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Running a bash script executing MySQL commands, I get an error on this line.

$MYSQL_BIN $DATABASE -e \
"ALTER TABLE `nodes` ADD COLUMN `created_date` int(32) AFTER `address`";

The error is created_date: command not found

As well as on this line:

$MYSQL_BIN $DATABASE -e \
"UPDATE `nodes` SET `created_date` = UNIX_TIMESTAMP() WHERE `created_date` 
IS NULL AND `address` IS NOT NULL";

ERROR 1064 (42000) at line 1: You have an error in your SQL syntax; check the manual that corresponds to your MySQL server version for the right syntax to use near 'SET = UNIX_TIMESTAMP() WHERE IS NULL AND IS NOT NULL' at line 1.

I believe the first error is because I'm probably not escaping quotes?

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3  
Use single quotes '' instead of "" around your SQL statement, or escape ` in it. Bash uses `` to execute commands inline. –  XzKto Jul 6 '11 at 12:39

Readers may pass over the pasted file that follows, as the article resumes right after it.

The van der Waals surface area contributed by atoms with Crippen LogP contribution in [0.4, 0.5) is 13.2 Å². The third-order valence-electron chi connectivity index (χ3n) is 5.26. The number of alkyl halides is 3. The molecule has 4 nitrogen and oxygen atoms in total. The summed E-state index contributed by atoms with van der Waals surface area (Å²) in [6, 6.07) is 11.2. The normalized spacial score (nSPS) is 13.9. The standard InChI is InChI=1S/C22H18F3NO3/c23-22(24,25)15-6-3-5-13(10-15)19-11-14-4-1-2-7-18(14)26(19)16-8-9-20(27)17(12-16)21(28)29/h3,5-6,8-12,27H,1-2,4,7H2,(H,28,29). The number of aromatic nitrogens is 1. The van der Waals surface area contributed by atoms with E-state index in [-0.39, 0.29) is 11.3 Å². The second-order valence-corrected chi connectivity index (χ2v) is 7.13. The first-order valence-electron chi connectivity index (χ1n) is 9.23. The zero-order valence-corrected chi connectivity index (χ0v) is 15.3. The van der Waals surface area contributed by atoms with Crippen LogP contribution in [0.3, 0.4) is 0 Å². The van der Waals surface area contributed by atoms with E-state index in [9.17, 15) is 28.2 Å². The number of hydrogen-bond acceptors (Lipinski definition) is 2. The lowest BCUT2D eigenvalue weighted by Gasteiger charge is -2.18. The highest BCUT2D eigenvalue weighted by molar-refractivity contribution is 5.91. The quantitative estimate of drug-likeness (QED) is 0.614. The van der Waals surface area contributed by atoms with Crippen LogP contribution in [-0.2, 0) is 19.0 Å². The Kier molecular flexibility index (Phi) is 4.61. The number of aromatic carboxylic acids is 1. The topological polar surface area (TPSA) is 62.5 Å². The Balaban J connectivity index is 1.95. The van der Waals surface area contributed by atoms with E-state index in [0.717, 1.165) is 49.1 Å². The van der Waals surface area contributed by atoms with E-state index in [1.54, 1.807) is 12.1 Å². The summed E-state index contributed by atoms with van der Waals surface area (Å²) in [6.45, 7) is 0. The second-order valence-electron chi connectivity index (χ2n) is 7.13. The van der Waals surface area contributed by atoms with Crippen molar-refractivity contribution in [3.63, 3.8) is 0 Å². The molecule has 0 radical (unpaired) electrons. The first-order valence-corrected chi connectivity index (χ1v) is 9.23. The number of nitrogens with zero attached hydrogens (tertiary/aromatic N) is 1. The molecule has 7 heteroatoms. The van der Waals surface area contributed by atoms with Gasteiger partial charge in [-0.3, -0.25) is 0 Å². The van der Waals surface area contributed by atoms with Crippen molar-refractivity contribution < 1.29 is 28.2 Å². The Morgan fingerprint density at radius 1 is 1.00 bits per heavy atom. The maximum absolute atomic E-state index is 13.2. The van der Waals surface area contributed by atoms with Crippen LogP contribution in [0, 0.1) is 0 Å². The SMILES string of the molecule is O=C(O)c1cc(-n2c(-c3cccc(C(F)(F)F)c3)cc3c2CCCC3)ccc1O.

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1 Answer

Bash uses bactick operator (`) to indicate command substitution, that is, substitution of the standard output from one command into a line of text defining another command.

So you should either use single quotes instead of double ones or escape the backticks properly:

$MYSQL_BIN $DATABASE -e 
'ALTER TABLE `nodes` ADD COLUMN `created_date` int(32) AFTER `address`';

or

$MYSQL_BIN $DATABASE -e 
"ALTER TABLE \`nodes\` ADD COLUMN \`created_date\` int(32) AFTER \`address\`";
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1  
One is left wondering what the nodes command generated as output. But that's not a problem with your answer - just with the OP's environment. –  Jonathan Leffler Jul 7 '11 at 0:57
    
There is no command named nodes on a standart *NIX (at least Linux) installation, so the output is most probably -bash: nodes: command not found. –  Emre Yazıcı Jul 7 '11 at 6:10
    
I wonder if we got all the error messages; there was also the command address too. Nice to know there isn't a standard command by the name 'nodes' - thanks. –  Jonathan Leffler Jul 7 '11 at 6:17
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